Courtship of Chandra

Doctors frequently marry nurses. Since young doctors spend most of their time around nurses, this is intuitive.

All the resident physicians get a reputation in the hospital. I guess it is just natural. I believe I had a good reputation with regards to patient care. I later learned that I did not have a good reputation regarding relationships with nurses. I was considered a player. I found that interesting because I had never even dated a nurse. The first nurse I dated I ended up marrying.

I had been in Toledo for five months. I was an Emergency Medicine resident. The first year of the Emergency Medicine residency is spent rotating through the major hospital specialties. I was scheduled for my surgery rotation for November and December. The resident is responsible for all the patients on that service. Residents alternate being on call with the other residents on the service and spend the night. For November, call was every fourth night. For December, call was every third night due to vacations. My shift would start about 6 AM and end about 36 hours later.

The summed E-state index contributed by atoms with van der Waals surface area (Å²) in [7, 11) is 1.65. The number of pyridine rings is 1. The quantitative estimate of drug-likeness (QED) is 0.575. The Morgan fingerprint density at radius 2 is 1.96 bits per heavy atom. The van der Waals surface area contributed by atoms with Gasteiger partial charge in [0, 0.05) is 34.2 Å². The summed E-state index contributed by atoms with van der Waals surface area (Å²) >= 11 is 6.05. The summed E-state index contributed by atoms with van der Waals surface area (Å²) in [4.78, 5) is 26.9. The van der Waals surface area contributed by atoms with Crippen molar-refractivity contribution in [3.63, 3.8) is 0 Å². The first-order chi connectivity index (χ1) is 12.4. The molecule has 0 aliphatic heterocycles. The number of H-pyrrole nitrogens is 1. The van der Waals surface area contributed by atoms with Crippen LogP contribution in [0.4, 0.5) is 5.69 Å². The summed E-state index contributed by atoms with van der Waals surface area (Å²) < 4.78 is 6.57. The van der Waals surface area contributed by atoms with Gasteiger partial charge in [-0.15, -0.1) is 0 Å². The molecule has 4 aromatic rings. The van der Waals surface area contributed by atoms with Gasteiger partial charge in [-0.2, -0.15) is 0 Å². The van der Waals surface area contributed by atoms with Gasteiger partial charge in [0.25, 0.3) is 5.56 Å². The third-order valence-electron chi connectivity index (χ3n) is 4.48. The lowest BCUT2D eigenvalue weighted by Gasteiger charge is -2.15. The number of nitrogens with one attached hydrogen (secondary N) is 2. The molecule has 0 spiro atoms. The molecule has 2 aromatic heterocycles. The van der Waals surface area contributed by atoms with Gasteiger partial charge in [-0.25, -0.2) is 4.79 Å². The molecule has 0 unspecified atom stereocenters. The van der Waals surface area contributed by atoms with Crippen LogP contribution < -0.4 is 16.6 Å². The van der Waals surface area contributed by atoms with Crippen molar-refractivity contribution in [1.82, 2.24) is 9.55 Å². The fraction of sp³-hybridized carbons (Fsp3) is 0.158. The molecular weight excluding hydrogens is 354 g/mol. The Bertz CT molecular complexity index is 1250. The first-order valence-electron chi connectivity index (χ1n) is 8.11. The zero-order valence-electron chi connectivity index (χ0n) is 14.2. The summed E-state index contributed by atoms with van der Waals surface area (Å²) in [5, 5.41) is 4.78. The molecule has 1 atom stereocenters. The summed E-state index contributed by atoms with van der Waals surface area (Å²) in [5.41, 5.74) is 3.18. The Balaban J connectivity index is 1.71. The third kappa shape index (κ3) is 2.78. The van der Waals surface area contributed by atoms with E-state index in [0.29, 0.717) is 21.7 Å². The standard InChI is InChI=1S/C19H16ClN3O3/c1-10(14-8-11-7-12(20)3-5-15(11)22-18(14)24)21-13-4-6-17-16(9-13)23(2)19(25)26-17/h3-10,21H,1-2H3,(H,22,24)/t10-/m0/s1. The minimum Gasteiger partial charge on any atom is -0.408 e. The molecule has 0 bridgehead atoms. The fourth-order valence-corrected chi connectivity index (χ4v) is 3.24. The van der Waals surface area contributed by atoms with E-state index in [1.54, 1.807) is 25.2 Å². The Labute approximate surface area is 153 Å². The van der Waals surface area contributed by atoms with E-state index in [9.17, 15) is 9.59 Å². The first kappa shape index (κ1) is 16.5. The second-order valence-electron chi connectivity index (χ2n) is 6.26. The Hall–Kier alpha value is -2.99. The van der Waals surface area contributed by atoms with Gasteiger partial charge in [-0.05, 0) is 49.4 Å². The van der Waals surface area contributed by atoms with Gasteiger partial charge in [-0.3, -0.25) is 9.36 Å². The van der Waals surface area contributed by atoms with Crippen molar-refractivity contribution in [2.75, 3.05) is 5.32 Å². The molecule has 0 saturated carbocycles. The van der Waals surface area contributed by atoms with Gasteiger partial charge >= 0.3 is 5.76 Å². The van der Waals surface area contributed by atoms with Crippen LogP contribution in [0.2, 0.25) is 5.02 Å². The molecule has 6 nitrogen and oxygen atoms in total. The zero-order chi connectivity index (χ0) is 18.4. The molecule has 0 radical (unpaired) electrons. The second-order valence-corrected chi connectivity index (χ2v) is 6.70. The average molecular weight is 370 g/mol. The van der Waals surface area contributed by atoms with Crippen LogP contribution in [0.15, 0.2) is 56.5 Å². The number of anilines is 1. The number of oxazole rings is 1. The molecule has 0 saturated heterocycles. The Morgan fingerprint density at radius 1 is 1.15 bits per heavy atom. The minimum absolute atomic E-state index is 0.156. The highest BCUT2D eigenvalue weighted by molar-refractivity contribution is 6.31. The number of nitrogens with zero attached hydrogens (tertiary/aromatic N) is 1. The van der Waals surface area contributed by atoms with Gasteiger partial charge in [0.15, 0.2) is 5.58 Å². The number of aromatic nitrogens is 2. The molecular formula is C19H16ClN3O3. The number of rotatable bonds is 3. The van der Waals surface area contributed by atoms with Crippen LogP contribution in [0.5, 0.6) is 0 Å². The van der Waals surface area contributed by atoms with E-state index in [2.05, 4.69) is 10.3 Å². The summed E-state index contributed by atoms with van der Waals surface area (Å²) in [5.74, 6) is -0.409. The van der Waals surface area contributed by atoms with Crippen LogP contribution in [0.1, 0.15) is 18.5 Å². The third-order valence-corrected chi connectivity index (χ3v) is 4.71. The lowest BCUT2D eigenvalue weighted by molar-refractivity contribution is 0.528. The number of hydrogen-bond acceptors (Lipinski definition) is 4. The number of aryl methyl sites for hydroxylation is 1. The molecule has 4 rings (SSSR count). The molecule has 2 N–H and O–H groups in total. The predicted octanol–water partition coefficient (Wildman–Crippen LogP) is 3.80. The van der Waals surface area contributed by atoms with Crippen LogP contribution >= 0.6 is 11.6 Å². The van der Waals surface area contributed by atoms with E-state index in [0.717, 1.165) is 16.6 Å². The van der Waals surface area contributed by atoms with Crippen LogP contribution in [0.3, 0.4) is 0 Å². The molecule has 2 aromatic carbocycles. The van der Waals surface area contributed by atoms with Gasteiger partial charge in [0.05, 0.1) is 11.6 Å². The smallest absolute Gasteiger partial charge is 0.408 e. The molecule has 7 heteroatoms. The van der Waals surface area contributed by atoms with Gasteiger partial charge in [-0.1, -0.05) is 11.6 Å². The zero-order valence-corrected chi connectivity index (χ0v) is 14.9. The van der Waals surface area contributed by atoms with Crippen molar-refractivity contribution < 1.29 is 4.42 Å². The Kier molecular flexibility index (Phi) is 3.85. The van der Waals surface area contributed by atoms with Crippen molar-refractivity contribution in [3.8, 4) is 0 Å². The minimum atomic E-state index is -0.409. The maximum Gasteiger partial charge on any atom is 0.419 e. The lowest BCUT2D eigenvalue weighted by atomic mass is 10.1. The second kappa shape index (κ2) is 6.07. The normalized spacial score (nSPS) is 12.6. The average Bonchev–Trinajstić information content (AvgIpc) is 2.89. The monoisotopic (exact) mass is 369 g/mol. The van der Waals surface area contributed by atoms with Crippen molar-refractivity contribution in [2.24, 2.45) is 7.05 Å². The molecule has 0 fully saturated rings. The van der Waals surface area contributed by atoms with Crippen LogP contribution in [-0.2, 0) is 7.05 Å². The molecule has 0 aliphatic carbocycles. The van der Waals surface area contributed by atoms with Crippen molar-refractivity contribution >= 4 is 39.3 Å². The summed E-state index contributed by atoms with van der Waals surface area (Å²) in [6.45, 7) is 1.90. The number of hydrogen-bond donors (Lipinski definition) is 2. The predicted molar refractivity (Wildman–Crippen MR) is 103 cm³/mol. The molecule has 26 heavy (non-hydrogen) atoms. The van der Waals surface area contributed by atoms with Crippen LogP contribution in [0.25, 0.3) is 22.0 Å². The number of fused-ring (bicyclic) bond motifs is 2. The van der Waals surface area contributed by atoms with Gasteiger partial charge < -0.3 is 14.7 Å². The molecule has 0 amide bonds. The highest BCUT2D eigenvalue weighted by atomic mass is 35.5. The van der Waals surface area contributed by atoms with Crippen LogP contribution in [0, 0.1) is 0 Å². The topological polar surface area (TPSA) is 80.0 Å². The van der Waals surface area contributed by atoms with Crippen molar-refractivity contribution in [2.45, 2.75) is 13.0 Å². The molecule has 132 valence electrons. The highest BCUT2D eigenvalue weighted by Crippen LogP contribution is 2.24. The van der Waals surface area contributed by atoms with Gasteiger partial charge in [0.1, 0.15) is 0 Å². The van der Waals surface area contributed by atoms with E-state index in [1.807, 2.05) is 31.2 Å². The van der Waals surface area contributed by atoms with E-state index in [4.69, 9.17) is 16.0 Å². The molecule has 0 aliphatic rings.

Early in December, I was called to the Neuro Intensive Care Unit. A nurse was concerned about a green drainage coming out of a patients G-tube. A G-tube is a gastrostomy tube. It is a tube inserted through the abdominal wall and into the stomach to feed a patient who can’t eat otherwise. The drainage was nothing that needed addressed in the middle of the night.

Chandra worked the night shift in the Neuro ICU. The attraction was immediate. She was about 5’4” and thin, couldn’t have weighed more than a nickel over a hundred. Her hair was golden blond and framed her face. Her smile was contagious. She was friendly and offered me popcorn, the common snack throughout the hospital. We talked for a few minutes. After that, I would make a point of passing through the Neuro ICU every night I was on call to make sure they had no issues before I tried to take a nap. At least that was my excuse. The nurses knew otherwise. Chandra and I would frequently have long discussions in the break room. The other nurses, I later found out, would cover her patients for her.

Chandra stated more than once that she didn’t date residents. That certainly delayed me from asking. When December came to an end, I figured that I had to ask because my next rotation was three months at The Toledo Hospital. We would not cross paths.

I asked her if she would like to go to dinner with me and she said, “yes”. Later, I learned that the other nurses in the Neuro ICU said, “It’s about time.” We went to dinner at a restaurant named Frank Unkles. She had the stuffed mushrooms.